For most of this series, it appeared as if no South Africa batsman would bat for 100 balls in an innings, let alone score a century. Even getting to triple figures as a team seemed difficult enough. On the last day of the series, though, two relatively new batsmen saved some face for the visitors. Theunis de Bruyn and Temba Bavuma put on 123 together - South Africa's best partnership of the series by a distance.

De Bruyn then went on to score his maiden Test hundred, in his sixth Test, in a series in which much more senior men had failed dramatically. He had had a feeling he just might manage a breakthrough in Sri Lanka, after having made only modest scores in his five previous Tests.

"It's been quite a journey - it's been tough. My international career didn't start the way I wanted it to," he said. "But I just had a bit of calmness landing in the airport here in Sri Lanka. As we drove to the hotel, I looked at the ocean and said to myself: 'Yep, there could be something special.' As a team, it wasn't special, but for me it was special."

De Bruyn was especially effective square of the wicket against the spinners, employing the sweep, which he said he had learned in South Africa's spin camps. He batted 232 balls all up, which made his the longest innings of the series, even if it wasn't the biggest in terms of runs.

"Back home you don't need the sweep, because we play on bouncier wickets and you can play spinners down the ground," he said. "But here, you know they're bowling in good areas, and the wickets don't bounce as much. The sweep is a better option.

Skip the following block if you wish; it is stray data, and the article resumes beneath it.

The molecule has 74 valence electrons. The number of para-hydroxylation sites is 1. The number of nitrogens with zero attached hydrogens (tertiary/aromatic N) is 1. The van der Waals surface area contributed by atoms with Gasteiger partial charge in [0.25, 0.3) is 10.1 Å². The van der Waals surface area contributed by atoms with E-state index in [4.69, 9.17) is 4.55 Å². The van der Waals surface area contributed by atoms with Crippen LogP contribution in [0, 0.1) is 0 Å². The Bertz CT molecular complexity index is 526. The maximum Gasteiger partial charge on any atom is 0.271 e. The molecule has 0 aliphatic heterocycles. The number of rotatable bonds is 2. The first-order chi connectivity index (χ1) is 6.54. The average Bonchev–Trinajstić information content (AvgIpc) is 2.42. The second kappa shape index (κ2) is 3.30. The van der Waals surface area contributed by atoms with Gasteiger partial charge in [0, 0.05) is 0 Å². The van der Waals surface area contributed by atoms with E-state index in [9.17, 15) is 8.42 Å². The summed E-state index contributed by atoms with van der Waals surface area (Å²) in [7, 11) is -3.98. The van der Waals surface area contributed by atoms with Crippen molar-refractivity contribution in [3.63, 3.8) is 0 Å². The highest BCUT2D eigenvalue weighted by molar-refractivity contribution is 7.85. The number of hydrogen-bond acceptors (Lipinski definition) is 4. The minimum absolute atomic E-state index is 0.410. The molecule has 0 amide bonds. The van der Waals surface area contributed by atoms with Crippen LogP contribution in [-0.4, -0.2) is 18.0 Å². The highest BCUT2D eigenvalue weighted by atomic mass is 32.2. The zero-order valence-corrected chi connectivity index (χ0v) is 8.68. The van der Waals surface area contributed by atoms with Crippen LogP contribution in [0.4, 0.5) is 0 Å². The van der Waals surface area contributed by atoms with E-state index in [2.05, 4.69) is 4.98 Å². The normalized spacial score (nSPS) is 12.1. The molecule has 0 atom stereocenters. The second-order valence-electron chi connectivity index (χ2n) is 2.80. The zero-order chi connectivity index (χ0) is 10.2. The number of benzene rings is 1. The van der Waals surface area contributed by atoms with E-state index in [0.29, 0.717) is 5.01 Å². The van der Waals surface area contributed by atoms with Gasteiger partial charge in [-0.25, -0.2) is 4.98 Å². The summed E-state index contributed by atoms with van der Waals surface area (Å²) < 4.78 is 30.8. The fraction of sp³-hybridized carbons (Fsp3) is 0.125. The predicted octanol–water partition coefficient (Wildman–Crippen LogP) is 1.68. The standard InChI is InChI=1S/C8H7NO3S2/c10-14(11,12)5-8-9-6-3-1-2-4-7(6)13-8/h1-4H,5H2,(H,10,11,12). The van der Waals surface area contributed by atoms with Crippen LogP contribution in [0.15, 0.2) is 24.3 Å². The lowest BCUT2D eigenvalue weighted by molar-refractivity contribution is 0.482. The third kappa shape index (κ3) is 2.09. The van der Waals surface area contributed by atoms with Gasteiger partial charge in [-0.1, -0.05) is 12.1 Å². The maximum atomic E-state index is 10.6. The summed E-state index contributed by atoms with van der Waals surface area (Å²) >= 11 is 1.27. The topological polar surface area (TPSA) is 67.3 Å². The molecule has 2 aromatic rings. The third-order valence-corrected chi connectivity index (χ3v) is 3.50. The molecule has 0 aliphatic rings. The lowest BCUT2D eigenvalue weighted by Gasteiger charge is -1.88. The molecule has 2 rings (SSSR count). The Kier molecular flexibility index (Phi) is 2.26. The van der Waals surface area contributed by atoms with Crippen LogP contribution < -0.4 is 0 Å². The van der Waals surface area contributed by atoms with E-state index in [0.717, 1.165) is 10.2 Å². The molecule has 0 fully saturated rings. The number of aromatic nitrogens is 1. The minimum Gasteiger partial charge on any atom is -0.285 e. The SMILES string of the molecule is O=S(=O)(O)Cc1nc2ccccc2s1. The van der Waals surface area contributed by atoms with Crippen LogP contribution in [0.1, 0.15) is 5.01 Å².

"For me, it was important to get the fielders out on the boundary, early on - especially with the new ball. If you're just defending, it can be difficult. So if you put the bowlers slightly under pressure, you can get the fielders out. I didn't know it was going to take that long to get a hundred. They just don't let you go. They keep on bowling very accurately. It's Test cricket. It's not easy."

Bavuma was the more positive partner during their long partnership, making 63 off 98 balls before a spitting Rangana Herath delivery took the outside edge. Bavuma's was the only other fifty-plus score for South Africa in this series.

"Temba actually came in and played quite comfortably," de Bruyn said. "He scored runs all the way through his innings and could start ticking over the strike. I think we almost had the same game plan - to sweep a lot and reverse sweep, and hit your ones over the legside. I think we both learned a lot over the last few hours, playing against the Sri Lankan spinners on this wicket."

De Bruyn had batted lower down the order in his earlier jaunts in Test cricket but said he felt more comfortable at No. 3, where he bats in domestic cricket.

"For me, it does make a difference batting at No. 3. I've batted there my whole career, even as a youngster. The waiting game when you're batting at six and seven mentally drains you - I don't know, I'm not used to it. But I wanted to do really well batting at No. 3. It's a place I really cherish and I'd like to make it my own one day if I get more opportunities."

Andrew Fidel Fernando is ESPNcricinfo's Sri Lanka correspondent. @andrewffernando